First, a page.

By Jill Severn

A startling image appeared on TV news last week: In the foreground, a patch of brilliant red tulips bloomed; right behind them, a Ukrainian house was in ruins. In the aftermath of the brutal violence, the tulips remained calm and carried on, as bright and beautiful as ever.

A few days later, the New York Times reported that “The Saltivka markets have been hit hard. . . But some parts have reopened, including flower stalls, where one resident, Olga Pavlienko, who was shopping with her sister, bought armfuls of brightly colored plants last week.

“These flowers, they heal our souls,” she said. “We have suffered a lot and I pray for peace as soon as possible.”

Olga Pavlienko reminds us of the connection between flowers and the state of our souls – not our souls as they might be in an unknowable beyond, but the souls that live within us right now – the souls that feed on beauty, no bread.

It’s amazing how the need for beauty of living flowers is amplified by the presence of death and chaos. You might think the opposite would be true. But disasters like war bring out both the lowest and highest instincts of our particular human species.

Here in our own communities, we’ve seen this during the pandemic: resentment over masks and mandates was about evenly matched with extraordinary acts of kindness and compassion – and a dramatic increase in gardening that left the shelves at almost empty seeds in April 2020. We needed flowers to heal our souls too.

This year, as we witness the war from afar, more of us are planting sunflowers to show our solidarity with the Ukrainian people. Before the Russian invasion, their sunflower fields produced 46% of the world’s sunflower oil supply, but perhaps even more important than we thought, they were ravishingly beautiful.

But we can do more than plant sunflowers. Lacey has a sister city in Poland called Minsk-Mazowiecki. This city has another sister city – Borodyanka – in Ukraine. It is now in ruins and many of its inhabitants have been victims of Russian war crimes. The mayors of these three cities have become friends, and the mayor of Lacey, Andy Ryder, is currently in Minsk-Mazowiecki for the celebration of his 600and anniversary.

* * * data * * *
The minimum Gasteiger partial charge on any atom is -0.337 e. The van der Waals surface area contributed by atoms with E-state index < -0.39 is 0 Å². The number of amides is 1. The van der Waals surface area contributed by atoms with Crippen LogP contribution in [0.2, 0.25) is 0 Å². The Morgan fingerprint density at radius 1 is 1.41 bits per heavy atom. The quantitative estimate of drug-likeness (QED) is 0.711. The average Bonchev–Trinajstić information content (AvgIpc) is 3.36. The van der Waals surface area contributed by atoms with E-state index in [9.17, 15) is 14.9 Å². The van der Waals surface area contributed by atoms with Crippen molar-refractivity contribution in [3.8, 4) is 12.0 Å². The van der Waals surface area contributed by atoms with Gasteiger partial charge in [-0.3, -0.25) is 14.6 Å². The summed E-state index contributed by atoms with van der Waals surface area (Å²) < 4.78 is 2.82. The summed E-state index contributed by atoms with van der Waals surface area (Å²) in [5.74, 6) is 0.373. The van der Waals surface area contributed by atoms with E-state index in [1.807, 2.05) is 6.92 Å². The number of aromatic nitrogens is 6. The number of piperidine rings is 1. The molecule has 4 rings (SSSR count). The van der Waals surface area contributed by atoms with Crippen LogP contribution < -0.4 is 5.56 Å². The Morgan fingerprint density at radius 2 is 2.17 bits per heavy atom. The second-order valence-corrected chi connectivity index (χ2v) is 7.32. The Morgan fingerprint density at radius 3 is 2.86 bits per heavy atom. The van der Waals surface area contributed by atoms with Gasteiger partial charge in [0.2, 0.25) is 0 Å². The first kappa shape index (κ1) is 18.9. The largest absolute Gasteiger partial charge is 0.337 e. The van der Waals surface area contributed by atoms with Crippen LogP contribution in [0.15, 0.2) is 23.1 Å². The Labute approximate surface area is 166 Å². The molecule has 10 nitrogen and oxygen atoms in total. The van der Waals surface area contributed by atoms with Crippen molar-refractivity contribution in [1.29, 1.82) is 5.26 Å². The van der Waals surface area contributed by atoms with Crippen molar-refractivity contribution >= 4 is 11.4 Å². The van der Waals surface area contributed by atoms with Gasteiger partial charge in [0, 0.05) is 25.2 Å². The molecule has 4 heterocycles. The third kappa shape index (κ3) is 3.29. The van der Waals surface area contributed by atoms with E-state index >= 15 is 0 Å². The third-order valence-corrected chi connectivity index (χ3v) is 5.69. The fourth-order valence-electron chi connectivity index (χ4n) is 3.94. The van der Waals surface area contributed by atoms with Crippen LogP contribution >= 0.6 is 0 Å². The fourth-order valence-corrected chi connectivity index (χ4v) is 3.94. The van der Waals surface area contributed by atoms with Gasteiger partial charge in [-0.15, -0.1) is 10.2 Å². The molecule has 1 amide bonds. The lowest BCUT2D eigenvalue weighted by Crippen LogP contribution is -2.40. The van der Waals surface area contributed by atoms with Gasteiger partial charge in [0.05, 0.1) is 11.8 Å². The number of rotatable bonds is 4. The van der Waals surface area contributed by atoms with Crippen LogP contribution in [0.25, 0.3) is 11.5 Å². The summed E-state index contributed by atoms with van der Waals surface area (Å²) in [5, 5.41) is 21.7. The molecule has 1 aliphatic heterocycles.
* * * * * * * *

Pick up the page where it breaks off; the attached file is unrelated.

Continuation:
The Lacey-Minsk-Mazowiecki Sister City Association (a registered non-profit organization) has raised funds to help its sister city cope with the influx of more than a thousand Ukrainian refugees, many of whom live in local houses.

These more than 1,000 refugees arrived in this town of 41,000 people, a place smaller than Lacey. They need food, clothes, long-term housing, vocational training and private Polish lessons so that they can work and their children can go to school. Needless to say, their presence overwhelmed the resources of this small town.

If you would like to help, donations can be sent to Association of Lacey-Minsk-Mazowiecki Sister Cities (LMMSCA) at PO Box 5992, Lacey, WA 98509-5992. They don’t have a way to donate online yet – the link is to their Facebook page. Contributions are tax deductible. They have raised $9,000 so far, but the need will continue as long as the war lasts and until Ukraine recovers.

We must do all we can to help all people like Olga Pavlienko, who has probably already planted this armful of flowers – flowers that will help heal the souls of all who see them and rekindle their hope for peace.

A note to Drutty

A loyal but mysterious reader whose pseudonym is Drutty asked last week if it’s true that peonies need ants to bloom. The short answer is no. The long answer is that peony buds are coated in a slightly sticky substance that ants like to eat (Or do they lick it? Do ants have tongues? We don’t always know.) leave when they’re done, so some people picking peonies complain about ants crawling out of their bouquets. The solution to this problem is to pick peonies when the buds are big and fat, but before they open.

Jill Severn writes from her home in Olympia, where she grows vegetables, flowers and a small flock of chickens. She loves conversations between gardeners. Start one by emailing her at [email protected]

Aubrey L. Morgan